In the February issue we looked at cash rents from the landowners’ perspective: what they want and the attributes they look for in a tenant. Often, landowners want a 4-5% return after real-estate taxes are paid on the current value of their investment. Then if you figure on a 4% appreciation factor that we spoke about in the December Profits column, they have about an 8% total return.
How about the perspective of the grower? What return can he expect over time?
A decade ago we used to be comfortable with a $50/acre return on investment and return on management. Since 2007 we look for a minimum of $100 and preferably more. Why the difference?
First, the investment per acre has nearly doubled in recent years. Secondly, the increased volatility we see in commodity prices needs to be compensated for, so $100/acre should be a minimum. Lastly, there is little safety net now as costs are far above farm-program payment loan rates. With increased risk, there needs to be increased reward.
Reality Hits: If it were only as easy as working the above numbers and paying the rent, things would be great. The problem is if the rent you pay on other farms is significantly below this example. That causes problems. As we discussed in last month’s column, landowners want transparency and to be treated equitably. In my experience, it’s worth the extra effort to make it right with other landowners rather than thinking no one needs to or will know about this deal.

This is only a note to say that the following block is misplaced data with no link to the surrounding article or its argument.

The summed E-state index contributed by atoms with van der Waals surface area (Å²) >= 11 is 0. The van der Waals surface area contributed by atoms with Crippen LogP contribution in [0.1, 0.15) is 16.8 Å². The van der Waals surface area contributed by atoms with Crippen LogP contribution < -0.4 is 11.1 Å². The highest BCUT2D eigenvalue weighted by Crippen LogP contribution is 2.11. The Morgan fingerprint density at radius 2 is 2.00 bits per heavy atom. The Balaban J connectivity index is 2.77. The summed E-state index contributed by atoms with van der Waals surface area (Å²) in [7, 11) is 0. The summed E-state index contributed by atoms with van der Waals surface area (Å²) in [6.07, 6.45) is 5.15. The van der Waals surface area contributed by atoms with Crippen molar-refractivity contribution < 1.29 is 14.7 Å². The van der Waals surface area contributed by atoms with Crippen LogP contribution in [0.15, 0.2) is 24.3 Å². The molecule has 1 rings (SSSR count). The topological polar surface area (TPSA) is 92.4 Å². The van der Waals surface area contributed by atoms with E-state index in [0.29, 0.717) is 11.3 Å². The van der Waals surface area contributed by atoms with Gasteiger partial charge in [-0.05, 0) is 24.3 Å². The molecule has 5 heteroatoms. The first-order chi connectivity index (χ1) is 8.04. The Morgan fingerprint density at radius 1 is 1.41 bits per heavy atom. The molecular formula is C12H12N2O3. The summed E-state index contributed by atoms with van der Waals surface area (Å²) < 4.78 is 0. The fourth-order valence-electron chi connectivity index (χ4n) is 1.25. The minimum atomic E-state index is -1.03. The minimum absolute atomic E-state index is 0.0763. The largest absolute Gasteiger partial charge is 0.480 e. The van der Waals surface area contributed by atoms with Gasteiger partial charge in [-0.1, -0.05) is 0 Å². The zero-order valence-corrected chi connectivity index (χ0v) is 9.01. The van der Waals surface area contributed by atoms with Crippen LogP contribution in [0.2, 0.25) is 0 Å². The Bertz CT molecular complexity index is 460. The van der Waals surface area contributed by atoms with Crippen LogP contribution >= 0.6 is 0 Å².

Lastly, evaluating risk-to-reward balance is a balancing act. Take $1/bu. off the corn price in the above example and look at the margins go to about negative $60/acre.
That’s why the name of the game in the years ahead will be managing margins, being proactive with landowners and refining yourd relationship skills.
How does farming compare to other industries in terms of profit?
Is the 8% return to assets landowners look for realistic and how does that compare to returns in other industries?
First, if some leverage is used in purchasing land, returns can be 10-15%, especially with the low interest rates we have. Using someone else’s money can return more on your own money if returns are greater than the cost of debt.
Our clients’ return on equity averaged 14% in 2009, down from 18% in 2008. However, many have livestock and dairy, which brought those returns down. In comparing these to the Fortune 500 companies, their median return on equity was 10.5% for 2009. As I’ve indicated before, there is more opportunity to make money farming than most other industries.